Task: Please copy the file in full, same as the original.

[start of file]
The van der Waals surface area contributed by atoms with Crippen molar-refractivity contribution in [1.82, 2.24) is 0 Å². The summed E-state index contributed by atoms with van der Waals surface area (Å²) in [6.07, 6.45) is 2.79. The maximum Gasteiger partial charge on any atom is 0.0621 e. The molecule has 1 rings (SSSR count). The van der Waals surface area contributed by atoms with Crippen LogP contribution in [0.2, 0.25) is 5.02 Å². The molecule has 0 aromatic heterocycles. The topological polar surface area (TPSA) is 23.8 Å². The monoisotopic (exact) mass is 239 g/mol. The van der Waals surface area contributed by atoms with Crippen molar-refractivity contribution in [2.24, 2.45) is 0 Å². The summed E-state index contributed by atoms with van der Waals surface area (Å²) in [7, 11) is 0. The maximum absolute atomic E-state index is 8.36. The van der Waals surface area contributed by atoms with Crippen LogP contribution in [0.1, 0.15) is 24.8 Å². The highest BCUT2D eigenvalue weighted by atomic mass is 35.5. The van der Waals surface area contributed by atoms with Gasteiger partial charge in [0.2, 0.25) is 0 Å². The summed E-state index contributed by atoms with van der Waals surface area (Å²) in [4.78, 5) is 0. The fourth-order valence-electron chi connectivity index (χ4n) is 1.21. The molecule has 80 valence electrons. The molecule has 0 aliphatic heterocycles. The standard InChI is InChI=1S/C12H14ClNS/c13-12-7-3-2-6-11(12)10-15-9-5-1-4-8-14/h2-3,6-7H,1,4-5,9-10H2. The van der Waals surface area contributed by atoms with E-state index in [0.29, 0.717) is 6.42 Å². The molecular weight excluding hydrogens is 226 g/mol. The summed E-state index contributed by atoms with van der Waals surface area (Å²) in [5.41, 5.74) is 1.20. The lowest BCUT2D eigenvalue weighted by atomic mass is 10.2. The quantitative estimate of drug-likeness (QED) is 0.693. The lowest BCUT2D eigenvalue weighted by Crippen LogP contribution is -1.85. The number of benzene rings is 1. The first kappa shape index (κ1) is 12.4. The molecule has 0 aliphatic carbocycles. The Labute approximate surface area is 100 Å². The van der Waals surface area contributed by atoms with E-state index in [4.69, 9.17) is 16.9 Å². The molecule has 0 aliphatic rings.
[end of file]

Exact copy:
The van der Waals surface area contributed by atoms with Crippen molar-refractivity contribution in [1.82, 2.24) is 0 Å². The summed E-state index contributed by atoms with van der Waals surface area (Å²) in [6.07, 6.45) is 2.79. The maximum Gasteiger partial charge on any atom is 0.0621 e. The molecule has 1 rings (SSSR count). The van der Waals surface area contributed by atoms with Crippen LogP contribution in [0.2, 0.25) is 5.02 Å². The molecule has 0 aromatic heterocycles. The topological polar surface area (TPSA) is 23.8 Å². The monoisotopic (exact) mass is 239 g/mol. The van der Waals surface area contributed by atoms with Crippen molar-refractivity contribution in [2.24, 2.45) is 0 Å². The summed E-state index contributed by atoms with van der Waals surface area (Å²) in [7, 11) is 0. The maximum absolute atomic E-state index is 8.36. The van der Waals surface area contributed by atoms with Crippen LogP contribution in [0.1, 0.15) is 24.8 Å². The highest BCUT2D eigenvalue weighted by atomic mass is 35.5. The van der Waals surface area contributed by atoms with Gasteiger partial charge in [0.2, 0.25) is 0 Å². The summed E-state index contributed by atoms with van der Waals surface area (Å²) in [4.78, 5) is 0. The fourth-order valence-electron chi connectivity index (χ4n) is 1.21. The molecule has 80 valence electrons. The molecule has 0 aliphatic heterocycles. The standard InChI is InChI=1S/C12H14ClNS/c13-12-7-3-2-6-11(12)10-15-9-5-1-4-8-14/h2-3,6-7H,1,4-5,9-10H2. The van der Waals surface area contributed by atoms with E-state index in [0.29, 0.717) is 6.42 Å². The molecular weight excluding hydrogens is 226 g/mol. The summed E-state index contributed by atoms with van der Waals surface area (Å²) in [5.41, 5.74) is 1.20. The lowest BCUT2D eigenvalue weighted by atomic mass is 10.2. The quantitative estimate of drug-likeness (QED) is 0.693. The lowest BCUT2D eigenvalue weighted by Crippen LogP contribution is -1.85. The number of benzene rings is 1. The first kappa shape index (κ1) is 12.4. The molecule has 0 aliphatic carbocycles. The Labute approximate surface area is 100 Å². The van der Waals surface area contributed by atoms with E-state index in [4.69, 9.17) is 16.9 Å². The molecule has 0 aliphatic rings.